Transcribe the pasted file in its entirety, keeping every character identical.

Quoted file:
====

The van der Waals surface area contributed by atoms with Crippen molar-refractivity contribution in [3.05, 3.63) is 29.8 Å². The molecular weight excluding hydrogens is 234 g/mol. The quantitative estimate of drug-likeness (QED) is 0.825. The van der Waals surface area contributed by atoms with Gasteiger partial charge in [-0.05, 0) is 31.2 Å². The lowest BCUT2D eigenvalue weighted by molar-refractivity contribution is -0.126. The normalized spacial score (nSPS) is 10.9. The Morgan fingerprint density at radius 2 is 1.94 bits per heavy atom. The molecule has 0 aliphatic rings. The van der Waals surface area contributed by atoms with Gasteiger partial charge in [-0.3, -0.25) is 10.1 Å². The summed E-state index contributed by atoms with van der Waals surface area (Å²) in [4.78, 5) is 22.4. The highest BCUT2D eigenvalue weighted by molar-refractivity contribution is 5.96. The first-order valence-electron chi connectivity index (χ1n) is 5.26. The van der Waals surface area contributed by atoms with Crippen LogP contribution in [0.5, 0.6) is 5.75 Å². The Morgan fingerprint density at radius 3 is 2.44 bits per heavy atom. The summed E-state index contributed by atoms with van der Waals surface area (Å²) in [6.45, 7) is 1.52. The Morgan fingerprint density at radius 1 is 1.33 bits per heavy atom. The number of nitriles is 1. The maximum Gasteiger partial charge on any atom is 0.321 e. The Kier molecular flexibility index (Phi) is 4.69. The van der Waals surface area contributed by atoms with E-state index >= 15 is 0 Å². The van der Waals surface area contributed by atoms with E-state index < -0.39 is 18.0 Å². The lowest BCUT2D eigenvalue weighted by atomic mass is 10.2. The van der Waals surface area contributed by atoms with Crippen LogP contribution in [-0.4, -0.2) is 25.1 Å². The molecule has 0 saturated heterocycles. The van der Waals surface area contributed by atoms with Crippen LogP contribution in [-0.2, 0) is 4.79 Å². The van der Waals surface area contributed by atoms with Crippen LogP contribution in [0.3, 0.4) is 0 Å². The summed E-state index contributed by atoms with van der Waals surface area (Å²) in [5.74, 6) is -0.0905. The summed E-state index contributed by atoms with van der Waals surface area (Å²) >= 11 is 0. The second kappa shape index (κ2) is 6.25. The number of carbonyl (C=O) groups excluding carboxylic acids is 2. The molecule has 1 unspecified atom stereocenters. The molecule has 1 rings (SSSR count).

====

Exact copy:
The van der Waals surface area contributed by atoms with Crippen molar-refractivity contribution in [3.05, 3.63) is 29.8 Å². The molecular weight excluding hydrogens is 234 g/mol. The quantitative estimate of drug-likeness (QED) is 0.825. The van der Waals surface area contributed by atoms with Gasteiger partial charge in [-0.05, 0) is 31.2 Å². The lowest BCUT2D eigenvalue weighted by molar-refractivity contribution is -0.126. The normalized spacial score (nSPS) is 10.9. The Morgan fingerprint density at radius 2 is 1.94 bits per heavy atom. The molecule has 0 aliphatic rings. The van der Waals surface area contributed by atoms with Gasteiger partial charge in [-0.3, -0.25) is 10.1 Å². The summed E-state index contributed by atoms with van der Waals surface area (Å²) in [4.78, 5) is 22.4. The highest BCUT2D eigenvalue weighted by molar-refractivity contribution is 5.96. The first-order valence-electron chi connectivity index (χ1n) is 5.26. The van der Waals surface area contributed by atoms with Crippen LogP contribution in [0.5, 0.6) is 5.75 Å². The Morgan fingerprint density at radius 3 is 2.44 bits per heavy atom. The summed E-state index contributed by atoms with van der Waals surface area (Å²) in [6.45, 7) is 1.52. The Morgan fingerprint density at radius 1 is 1.33 bits per heavy atom. The number of nitriles is 1. The maximum Gasteiger partial charge on any atom is 0.321 e. The Kier molecular flexibility index (Phi) is 4.69. The van der Waals surface area contributed by atoms with E-state index >= 15 is 0 Å². The van der Waals surface area contributed by atoms with E-state index < -0.39 is 18.0 Å². The lowest BCUT2D eigenvalue weighted by atomic mass is 10.2. The van der Waals surface area contributed by atoms with Crippen LogP contribution in [-0.4, -0.2) is 25.1 Å². The molecule has 0 saturated heterocycles. The van der Waals surface area contributed by atoms with Crippen LogP contribution in [-0.2, 0) is 4.79 Å². The van der Waals surface area contributed by atoms with Crippen LogP contribution in [0.3, 0.4) is 0 Å². The summed E-state index contributed by atoms with van der Waals surface area (Å²) in [5.74, 6) is -0.0905. The summed E-state index contributed by atoms with van der Waals surface area (Å²) >= 11 is 0. The second kappa shape index (κ2) is 6.25. The number of carbonyl (C=O) groups excluding carboxylic acids is 2. The molecule has 1 unspecified atom stereocenters. The molecule has 1 rings (SSSR count).